The thing is, what I said to him was not something he had ever talked about. It was just something I noticed from being around him for a few weeks. The awareness just sort of organically arose. I now know that my insular cortex was hard at work integrating all the subtle information I was taking in about him while staying at his house.

When It Doesn’t Come Back

HSP Alone

Without other people who are highly sensitive in their lives, HSPs can end up feeling frustrated and alone.

Having deep insight into others can be fun, useful and rewarding. However, it gets painful when others aren’t able to do the same in return. Reciprocity suffers and relationships can break down over time.

The beginning of wisdom for people with HSP is to understand that other people don’t have the same tool box in terms of emotional awareness, or “noticing and caring.” It’s not that that non-sensitive people don’t care as much. The point is that they can’t. Evolution has designed their bodies to approach life in a different way.

A Different Design

People come in all kinds of different designs. If we need something from a high shelf, we ask a tall person to reach it for us. If we need something from a tight space, we ask someone with a small hand to grab it. This is a part of life and part of the joy of our interconnectedness. If we want our community to win an athletic competition, we need an athlete who is the best at that particular sport.

There’s no shame in claiming one’s power as a person with high sensitivity. The physiology bestows certain abilities. There’s no arguing that.

As people with highly sensitive physiology, we have been given this gift at birth. For most of us, noticing and caring is not something we have to work at. What we long for however, is to have someone notice and care about us with the same skill and depth that we give to others.

The HSP Connection: Finding Reciprocity

What is the HSP connection? HSP connection is simply recognizing that people with highly sensitive physiology need to spend time with each other.

There has been a lot written about “love languages” and “men are from Mars and women are from Venus.” However, I have yet to see any literature addressing the importance of sensitive physiology as a dimension of relationship health.

The fundamental principle is the capacity for true reciprocity may be severely limited between two people who don’t share the same physiology. Accepting this and letting go of unrealistic expectations can be a great relief.

Having at least one relationship in one’s life where there is a true “HSP connection” can be a well that nourishes and facilitates the other parts of the person’s life. The challenge then, becomes finding other people with highly sensitive physiology and incorporating them into one’s life.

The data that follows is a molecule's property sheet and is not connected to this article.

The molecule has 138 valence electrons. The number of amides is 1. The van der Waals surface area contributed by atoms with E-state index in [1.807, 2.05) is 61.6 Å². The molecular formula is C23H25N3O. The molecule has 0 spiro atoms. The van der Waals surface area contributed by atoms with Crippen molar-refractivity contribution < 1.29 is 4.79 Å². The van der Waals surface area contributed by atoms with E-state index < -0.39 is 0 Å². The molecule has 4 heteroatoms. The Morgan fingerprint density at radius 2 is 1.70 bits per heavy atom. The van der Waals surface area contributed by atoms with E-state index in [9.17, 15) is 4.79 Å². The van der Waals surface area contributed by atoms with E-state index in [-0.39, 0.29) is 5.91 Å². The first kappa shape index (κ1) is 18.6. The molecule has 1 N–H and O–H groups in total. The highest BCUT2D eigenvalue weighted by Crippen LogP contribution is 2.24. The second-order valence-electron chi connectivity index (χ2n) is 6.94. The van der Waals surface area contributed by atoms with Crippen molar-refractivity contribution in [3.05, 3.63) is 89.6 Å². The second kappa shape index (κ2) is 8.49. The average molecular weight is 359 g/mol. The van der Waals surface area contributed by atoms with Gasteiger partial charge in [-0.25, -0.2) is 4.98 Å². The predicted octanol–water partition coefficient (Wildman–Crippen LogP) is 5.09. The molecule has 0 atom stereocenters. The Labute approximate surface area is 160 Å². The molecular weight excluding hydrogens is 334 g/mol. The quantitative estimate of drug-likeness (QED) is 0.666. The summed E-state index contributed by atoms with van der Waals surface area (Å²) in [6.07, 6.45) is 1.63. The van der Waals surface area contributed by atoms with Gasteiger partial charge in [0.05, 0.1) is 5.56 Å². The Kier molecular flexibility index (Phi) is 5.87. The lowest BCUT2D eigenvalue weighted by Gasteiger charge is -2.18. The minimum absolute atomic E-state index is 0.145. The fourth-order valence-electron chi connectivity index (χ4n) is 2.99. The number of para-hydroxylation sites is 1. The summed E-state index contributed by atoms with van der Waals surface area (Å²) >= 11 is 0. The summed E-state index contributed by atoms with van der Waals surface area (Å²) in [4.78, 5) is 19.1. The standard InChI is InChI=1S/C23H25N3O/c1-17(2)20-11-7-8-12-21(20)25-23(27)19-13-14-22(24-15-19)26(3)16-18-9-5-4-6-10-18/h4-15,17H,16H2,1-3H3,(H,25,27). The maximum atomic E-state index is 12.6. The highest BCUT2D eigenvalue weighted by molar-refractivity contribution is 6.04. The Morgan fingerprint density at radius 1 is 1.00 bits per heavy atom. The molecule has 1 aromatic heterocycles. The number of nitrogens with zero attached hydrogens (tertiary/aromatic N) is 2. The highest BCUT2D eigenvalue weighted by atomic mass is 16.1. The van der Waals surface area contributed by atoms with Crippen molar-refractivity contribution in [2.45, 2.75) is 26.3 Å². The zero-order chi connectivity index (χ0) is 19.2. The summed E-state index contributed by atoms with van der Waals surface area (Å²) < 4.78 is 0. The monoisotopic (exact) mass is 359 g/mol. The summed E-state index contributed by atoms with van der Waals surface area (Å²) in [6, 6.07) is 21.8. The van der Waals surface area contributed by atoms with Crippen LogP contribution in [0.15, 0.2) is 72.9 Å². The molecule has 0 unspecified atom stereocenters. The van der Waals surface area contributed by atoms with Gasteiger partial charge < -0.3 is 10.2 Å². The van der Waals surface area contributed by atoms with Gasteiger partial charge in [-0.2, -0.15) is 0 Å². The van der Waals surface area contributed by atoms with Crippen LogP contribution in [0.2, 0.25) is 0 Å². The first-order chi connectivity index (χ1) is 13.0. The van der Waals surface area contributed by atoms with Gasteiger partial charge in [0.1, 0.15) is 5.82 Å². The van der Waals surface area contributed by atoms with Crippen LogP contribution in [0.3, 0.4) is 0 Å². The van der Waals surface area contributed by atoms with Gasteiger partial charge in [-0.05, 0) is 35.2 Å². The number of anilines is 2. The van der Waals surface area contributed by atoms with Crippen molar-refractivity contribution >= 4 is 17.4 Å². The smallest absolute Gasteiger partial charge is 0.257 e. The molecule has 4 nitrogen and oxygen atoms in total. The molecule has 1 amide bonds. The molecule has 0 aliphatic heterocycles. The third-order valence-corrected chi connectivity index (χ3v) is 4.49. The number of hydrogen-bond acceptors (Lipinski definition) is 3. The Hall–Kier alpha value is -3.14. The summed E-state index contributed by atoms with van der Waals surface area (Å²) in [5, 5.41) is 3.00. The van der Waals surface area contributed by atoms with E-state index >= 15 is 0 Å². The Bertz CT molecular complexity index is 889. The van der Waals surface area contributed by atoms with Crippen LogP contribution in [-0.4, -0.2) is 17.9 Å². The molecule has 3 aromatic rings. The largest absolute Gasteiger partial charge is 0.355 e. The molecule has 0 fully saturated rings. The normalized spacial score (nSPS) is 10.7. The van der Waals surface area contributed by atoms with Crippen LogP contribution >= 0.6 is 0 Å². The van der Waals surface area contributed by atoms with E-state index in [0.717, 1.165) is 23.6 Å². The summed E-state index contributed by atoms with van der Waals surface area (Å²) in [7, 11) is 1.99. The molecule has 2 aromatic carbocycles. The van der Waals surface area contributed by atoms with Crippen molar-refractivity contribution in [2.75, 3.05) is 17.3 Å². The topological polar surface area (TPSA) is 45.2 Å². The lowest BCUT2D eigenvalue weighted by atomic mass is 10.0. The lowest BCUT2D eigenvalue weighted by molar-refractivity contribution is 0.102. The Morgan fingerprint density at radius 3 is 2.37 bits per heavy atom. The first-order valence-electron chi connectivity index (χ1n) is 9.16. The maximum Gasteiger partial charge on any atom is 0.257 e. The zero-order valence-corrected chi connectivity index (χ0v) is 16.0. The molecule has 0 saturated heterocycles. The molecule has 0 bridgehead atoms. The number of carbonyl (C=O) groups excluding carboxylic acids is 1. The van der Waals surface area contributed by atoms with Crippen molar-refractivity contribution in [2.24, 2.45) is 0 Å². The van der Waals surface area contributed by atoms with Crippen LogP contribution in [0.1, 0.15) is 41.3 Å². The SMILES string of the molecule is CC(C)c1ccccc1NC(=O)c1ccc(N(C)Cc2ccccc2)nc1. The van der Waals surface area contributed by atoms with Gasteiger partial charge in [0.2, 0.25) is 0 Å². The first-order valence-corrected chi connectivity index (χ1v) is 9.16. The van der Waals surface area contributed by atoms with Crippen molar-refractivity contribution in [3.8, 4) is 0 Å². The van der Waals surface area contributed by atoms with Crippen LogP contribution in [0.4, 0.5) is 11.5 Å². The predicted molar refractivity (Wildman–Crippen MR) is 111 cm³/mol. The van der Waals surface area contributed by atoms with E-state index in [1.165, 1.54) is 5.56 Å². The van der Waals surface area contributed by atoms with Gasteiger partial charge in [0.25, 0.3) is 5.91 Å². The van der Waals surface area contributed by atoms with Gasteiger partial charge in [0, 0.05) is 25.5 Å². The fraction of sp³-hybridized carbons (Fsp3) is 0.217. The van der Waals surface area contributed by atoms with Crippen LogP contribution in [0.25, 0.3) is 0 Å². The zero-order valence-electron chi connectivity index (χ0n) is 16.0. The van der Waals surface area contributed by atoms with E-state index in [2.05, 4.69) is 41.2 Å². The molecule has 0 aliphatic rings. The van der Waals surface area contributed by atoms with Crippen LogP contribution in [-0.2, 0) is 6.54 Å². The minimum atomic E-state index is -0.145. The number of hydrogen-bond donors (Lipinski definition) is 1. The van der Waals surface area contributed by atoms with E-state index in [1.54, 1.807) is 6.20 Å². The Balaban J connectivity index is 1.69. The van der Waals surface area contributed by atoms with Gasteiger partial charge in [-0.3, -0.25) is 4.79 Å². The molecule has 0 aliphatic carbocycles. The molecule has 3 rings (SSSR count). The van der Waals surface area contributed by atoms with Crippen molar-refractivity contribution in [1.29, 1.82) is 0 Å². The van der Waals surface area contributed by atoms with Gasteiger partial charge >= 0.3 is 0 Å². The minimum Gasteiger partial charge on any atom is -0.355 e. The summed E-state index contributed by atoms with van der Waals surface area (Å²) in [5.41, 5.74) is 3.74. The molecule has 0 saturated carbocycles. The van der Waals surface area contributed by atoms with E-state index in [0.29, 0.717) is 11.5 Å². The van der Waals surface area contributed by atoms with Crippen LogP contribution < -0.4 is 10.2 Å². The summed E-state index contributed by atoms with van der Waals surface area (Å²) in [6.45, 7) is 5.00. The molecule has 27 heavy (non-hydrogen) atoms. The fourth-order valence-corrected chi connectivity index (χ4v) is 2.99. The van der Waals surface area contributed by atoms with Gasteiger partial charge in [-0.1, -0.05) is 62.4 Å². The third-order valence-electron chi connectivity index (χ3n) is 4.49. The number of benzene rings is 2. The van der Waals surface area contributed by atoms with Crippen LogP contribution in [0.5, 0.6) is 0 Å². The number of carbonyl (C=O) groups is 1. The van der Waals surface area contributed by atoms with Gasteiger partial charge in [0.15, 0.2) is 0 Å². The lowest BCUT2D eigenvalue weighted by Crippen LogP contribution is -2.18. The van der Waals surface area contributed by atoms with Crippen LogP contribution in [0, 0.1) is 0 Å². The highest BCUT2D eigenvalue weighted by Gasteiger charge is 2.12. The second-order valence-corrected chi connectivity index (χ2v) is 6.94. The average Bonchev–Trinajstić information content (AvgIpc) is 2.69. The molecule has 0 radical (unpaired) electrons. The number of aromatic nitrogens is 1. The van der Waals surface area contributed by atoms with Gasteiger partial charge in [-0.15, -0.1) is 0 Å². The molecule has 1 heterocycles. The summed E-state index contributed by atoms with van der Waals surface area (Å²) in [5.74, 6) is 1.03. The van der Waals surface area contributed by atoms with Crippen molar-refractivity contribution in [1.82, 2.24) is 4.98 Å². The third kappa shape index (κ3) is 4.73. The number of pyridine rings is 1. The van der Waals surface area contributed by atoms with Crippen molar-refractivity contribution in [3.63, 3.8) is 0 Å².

This website of course is built to address that challenge, whether the need is for friendship, connecting with other parents, or looking for a romantic partner.

This website may help you develop HSP connections in your life. However, here are a few things you can start doing right away:

  • Start noticing who in your life might have highly sensitive physiology, or be an “HSP.”
  • If you’ve thought of your sensitive physiology as a problem, up until now, start trying on the idea that your body is designed by nature for a specific approach to life.
  • If you can’t immediately find anyone in your life who is an HSP, you can join this site and connect with other HSPs online. And while online relationships can be helpful, we strongly encourage real world, face to face relationships. You can develop those over time.

To put it simply, sensing what’s going on with others, and caring about it, comes naturally to the person with high sensitivity. Nature has designed highly sensitive physiology to work this way. For this reason, a person with HSP tends to make a good partner, parent, friend, or even co-worker.

A Note about Highly Sensitive Physiology

Highly sensitive physiology can bring with it certain health and wellness challenges. In addition to facilitating connections and relationships between highly sensitive people, HSPconnection is also focused on publishing extensive resources addressing the various challenges associated with highly sensitive physiology.


  1. Bianca P. Acevedo, B., Aron, E., Aron, A., Sangster, M., Collins, N., & Brown, L. (2014) The highly sensitive brain: An fMRI study of sensory processing sensitivity and response to others’ emotions. Brain and Behavior, 4, 580-594.

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One Comment

  1. Madeleine March 29, 2024 at 5:58 pm - Reply

    Very true observations. I connect with this as an HSP that has mostly dated non-hsp’s it’s a challenge to feel truly connected, not impossible but definitely more difficult.